What special precautions should I follow:

Before taking albuterol, tell your doctor and pharmacist if you are allergic to albuterol or any other medications. tell your doctor and pharmacist what prescription medications, vitamins, nutritional supplements, and herbal products you are taking. Be sure to mention any of the following: beta blockers such as atenolol (Tenormin), labetalol (Normodyne), metoprolol (Lopressor, Toprol XL), nadolol (Corgard), and propranolol (Inderal); digoxin (Lanoxin); diuretics ('water pills'); and other inhaled medications used to relax the air passages. Also tell your doctor or pharmacist if you are taking the following medications or who have stopped taking them within the past two weeks: antidepressants such as amitriptyline (Elavil), amoxapine (Asendin), clomipramine (Anafranil), desipramine (Norpramin), doxepin (Adapin, Sinequan), imipramine (Tofranil), nortriptyline (Aventyl, Pamelor), protriptyline (Vivactil), and trimipramine (Surmontil); and monoamine oxidase (MAO) inhibitors, including phenelzine (Nardil) and tranylcypromine (Parnate). Your doctor may need to change the doses of your medications or monitor you carefully for side effects. tell your doctor and pharmacist what nonprescription medications you are taking, including ephedrine, phenylephrine, phenylpropanolamine, and pseudoephedrine. Many nonprescription products contain these medications (e.g., diet pills and medications for colds and asthma), so check labels carefully. Do not take any of these medications without talking to your doctor (even if you never had a problem taking them before). tell your doctor if you have or have ever had an irregular heartbeat, heart disease, high blood pressure, narrowing of the digestive tract (for the extended-release product only), an overactive thyroid gland (hyperthyroidism), diabetes, or seizures. tell your doctor if you are pregnant, plan to become pregnant, or are breast-feeding. If you become pregnant while taking albuterol, call your doctor.

What should I do if I forget a dose:

Take the missed dose as soon as you remember it. However, if it is almost time for the next dose, skip the missed dose and continue your regular dosing schedule. Do not take a double dose to make up for a missed one.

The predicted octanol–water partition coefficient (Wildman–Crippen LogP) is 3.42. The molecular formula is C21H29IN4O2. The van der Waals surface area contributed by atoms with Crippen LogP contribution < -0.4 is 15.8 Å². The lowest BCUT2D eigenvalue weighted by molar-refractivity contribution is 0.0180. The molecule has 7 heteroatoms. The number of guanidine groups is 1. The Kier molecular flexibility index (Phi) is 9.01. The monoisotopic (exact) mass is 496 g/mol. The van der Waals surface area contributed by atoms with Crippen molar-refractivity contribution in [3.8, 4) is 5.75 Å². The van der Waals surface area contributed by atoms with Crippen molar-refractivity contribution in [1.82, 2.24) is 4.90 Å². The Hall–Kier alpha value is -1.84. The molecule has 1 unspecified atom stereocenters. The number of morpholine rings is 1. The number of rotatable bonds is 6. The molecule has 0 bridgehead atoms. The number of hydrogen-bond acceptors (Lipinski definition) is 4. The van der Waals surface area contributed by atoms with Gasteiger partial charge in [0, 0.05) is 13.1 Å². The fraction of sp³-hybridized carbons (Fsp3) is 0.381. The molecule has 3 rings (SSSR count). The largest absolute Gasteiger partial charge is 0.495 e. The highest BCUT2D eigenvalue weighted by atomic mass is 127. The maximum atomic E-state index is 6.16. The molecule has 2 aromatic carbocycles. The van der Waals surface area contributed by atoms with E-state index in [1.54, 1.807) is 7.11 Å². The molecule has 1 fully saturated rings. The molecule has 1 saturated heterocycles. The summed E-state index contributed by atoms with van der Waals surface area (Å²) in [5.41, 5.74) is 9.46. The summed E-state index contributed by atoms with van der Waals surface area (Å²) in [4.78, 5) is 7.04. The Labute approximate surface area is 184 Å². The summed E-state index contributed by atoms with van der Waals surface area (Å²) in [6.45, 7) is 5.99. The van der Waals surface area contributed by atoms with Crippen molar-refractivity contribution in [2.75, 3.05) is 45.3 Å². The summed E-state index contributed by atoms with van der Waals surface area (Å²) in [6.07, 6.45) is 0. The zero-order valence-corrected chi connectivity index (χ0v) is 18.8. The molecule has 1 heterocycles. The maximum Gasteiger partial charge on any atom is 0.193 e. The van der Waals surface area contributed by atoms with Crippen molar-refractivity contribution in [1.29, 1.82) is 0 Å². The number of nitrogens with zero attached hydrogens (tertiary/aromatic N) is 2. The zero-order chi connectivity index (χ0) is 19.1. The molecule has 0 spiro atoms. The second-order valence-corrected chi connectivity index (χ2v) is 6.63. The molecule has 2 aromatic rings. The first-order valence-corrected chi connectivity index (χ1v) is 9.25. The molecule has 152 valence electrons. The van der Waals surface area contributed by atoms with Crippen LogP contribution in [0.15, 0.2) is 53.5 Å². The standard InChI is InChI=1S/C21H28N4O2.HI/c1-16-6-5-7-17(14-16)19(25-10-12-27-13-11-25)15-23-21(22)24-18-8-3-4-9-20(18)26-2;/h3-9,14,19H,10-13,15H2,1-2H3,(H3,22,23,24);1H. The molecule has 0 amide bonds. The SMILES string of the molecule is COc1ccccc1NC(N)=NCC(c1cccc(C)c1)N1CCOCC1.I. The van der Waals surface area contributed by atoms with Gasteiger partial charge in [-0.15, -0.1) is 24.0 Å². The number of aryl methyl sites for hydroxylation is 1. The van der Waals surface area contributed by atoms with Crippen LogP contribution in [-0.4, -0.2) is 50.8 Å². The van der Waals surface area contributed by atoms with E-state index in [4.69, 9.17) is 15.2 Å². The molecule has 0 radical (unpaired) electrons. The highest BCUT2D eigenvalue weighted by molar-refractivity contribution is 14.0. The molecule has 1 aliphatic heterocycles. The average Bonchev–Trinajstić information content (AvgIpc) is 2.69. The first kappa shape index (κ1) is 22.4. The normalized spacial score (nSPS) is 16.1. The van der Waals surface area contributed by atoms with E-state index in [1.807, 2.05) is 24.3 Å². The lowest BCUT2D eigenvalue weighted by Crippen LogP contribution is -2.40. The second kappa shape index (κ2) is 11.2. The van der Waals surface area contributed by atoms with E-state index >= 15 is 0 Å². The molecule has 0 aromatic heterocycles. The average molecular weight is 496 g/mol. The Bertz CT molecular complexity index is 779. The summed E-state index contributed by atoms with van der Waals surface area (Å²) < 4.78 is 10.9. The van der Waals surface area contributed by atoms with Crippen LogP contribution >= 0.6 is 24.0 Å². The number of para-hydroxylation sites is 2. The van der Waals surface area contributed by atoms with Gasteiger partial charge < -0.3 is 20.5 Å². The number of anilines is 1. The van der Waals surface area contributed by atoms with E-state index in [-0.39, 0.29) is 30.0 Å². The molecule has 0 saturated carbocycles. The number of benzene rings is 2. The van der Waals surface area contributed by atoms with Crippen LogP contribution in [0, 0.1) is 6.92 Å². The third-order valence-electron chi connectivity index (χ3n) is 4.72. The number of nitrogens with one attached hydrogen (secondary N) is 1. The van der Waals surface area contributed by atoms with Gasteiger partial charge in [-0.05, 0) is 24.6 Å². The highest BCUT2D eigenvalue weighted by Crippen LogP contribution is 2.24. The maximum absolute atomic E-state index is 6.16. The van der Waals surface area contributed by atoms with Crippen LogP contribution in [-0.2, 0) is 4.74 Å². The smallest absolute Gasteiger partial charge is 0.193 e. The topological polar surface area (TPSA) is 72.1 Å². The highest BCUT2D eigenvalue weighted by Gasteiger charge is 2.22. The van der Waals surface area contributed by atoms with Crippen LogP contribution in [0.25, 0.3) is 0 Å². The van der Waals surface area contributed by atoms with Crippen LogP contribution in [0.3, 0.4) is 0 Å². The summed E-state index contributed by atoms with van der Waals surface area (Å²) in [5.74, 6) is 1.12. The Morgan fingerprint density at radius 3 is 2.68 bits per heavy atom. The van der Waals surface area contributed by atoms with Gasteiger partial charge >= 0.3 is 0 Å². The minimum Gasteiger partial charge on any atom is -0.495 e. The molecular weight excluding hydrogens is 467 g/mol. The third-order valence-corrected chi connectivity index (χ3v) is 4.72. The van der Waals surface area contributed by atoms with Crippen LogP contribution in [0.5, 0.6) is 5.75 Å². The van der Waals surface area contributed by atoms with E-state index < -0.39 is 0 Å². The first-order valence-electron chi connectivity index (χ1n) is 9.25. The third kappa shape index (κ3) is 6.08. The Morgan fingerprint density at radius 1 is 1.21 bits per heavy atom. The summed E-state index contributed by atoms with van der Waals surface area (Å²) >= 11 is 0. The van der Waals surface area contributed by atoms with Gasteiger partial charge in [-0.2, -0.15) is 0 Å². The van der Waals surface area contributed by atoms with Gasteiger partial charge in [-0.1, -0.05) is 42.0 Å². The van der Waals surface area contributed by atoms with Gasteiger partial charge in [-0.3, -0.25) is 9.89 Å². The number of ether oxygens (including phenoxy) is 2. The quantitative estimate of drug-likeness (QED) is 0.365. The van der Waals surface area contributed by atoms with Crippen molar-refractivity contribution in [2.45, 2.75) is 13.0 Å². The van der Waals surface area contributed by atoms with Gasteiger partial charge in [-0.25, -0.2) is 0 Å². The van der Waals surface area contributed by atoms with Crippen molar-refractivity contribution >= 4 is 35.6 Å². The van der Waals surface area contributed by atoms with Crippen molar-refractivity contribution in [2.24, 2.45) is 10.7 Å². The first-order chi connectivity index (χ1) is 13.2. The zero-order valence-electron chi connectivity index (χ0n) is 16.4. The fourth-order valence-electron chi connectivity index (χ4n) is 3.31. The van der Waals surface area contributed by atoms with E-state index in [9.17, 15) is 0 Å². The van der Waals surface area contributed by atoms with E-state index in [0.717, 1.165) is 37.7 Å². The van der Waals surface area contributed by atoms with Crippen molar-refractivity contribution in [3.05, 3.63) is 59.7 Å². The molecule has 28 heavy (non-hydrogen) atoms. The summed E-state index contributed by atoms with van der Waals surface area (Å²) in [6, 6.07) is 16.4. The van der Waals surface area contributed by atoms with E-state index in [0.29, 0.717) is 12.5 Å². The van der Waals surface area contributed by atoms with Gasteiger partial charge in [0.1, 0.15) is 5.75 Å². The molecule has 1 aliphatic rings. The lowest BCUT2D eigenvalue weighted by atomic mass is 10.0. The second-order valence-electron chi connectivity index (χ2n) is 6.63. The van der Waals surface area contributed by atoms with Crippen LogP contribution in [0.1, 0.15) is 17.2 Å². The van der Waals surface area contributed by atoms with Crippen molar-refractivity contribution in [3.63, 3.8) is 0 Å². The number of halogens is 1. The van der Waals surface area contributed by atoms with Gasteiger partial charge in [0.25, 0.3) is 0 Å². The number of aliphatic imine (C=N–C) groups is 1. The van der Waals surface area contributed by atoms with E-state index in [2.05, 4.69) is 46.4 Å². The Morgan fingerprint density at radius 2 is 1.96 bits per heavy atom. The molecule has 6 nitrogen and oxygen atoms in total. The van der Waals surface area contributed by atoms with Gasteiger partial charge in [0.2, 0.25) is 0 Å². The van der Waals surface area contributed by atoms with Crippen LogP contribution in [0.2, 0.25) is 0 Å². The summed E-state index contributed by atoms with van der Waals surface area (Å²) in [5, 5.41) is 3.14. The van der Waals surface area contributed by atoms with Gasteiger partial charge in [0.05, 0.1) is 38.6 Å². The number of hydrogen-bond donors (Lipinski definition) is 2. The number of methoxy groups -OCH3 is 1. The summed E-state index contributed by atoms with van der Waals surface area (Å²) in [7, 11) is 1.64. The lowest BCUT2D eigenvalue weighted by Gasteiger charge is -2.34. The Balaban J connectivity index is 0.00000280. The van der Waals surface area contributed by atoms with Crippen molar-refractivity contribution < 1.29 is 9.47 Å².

What side effects can this medication cause:

Albuterol may cause side effects. Tell your doctor if any of these symptoms are severe or do not go away: tremor nervousness shakiness dizziness excitement headache difficulty falling asleep or staying asleep nosebleed increased appetite upset stomach vomiting stomach pain muscle cramps cough dry mouth (inhalation only) throat irritation (inhalation only) Some side effects can be serious. The following symptoms are uncommon, but if you experience any of them, call your doctor immediately: rapid, pounding, or irregular heartbeat chest pain or discomfort severe rash hives itching increased difficulty breathing difficulty swallowing swelling of the face, throat, tongue, lips, eyes, hands, feet, ankles, or lower legs hoarseness Albuterol may cause other side effects. Call your doctor if you have any unusual problems while taking this medication.

What storage conditions are needed for this medicine:

Keep this medication in the container it came in, tightly closed, and out of reach of children. Store it at room temperature and away from excess heat and moisture (not in the bathroom). Throw away any medication that is outdated or no longer needed. Talk to your pharmacist about the proper disposal of your medication. Avoid puncturing the aerosol container, and do not discard it in an incinerator or fire.

In case of emergency/overdose:

In case of overdose, call your local poison control center. If the victim has collapsed or is not breathing, call local emergency services at 911. Symptoms of overdose may include: seizures chest pain rapid heartbeat irregular heartbeat nervousness headache tremor dry mouth upset stomach dizziness excessive tiredness lack of energy difficulty falling asleep or staying asleep seizures chest pain rapid heartbeat irregular heartbeat nervousness headache tremor dry mouth upset stomach dizziness excessive tiredness lack of energy difficulty falling asleep or staying asleep

What other information should I know:

Call your doctor if you find that albuterol becomes less effective at relieving your symptoms, your symptoms become worse, or you need to take albuterol more often. These may be signs that your asthma is getting worse. Keep all appointments with your doctor. To relieve dry mouth or throat irritation caused by albuterol inhalation, rinse your mouth with water, chew gum, or suck sugarless hard candy after using albuterol. Inhalation devices require regular cleaning. Once a week, remove the medication container from the plastic mouthpiece, wash the mouthpiece with warm tap water, and dry it thoroughly. The extended-release tablet does not dissolve in the stomach after swallowing. It slowly releases the medicine as it passes through your digestive system. You may notice the tablet coating in your stool. Do not let anyone else take your medication. Ask your pharmacist any questions you have about refilling your prescription.

More information:    Albuterol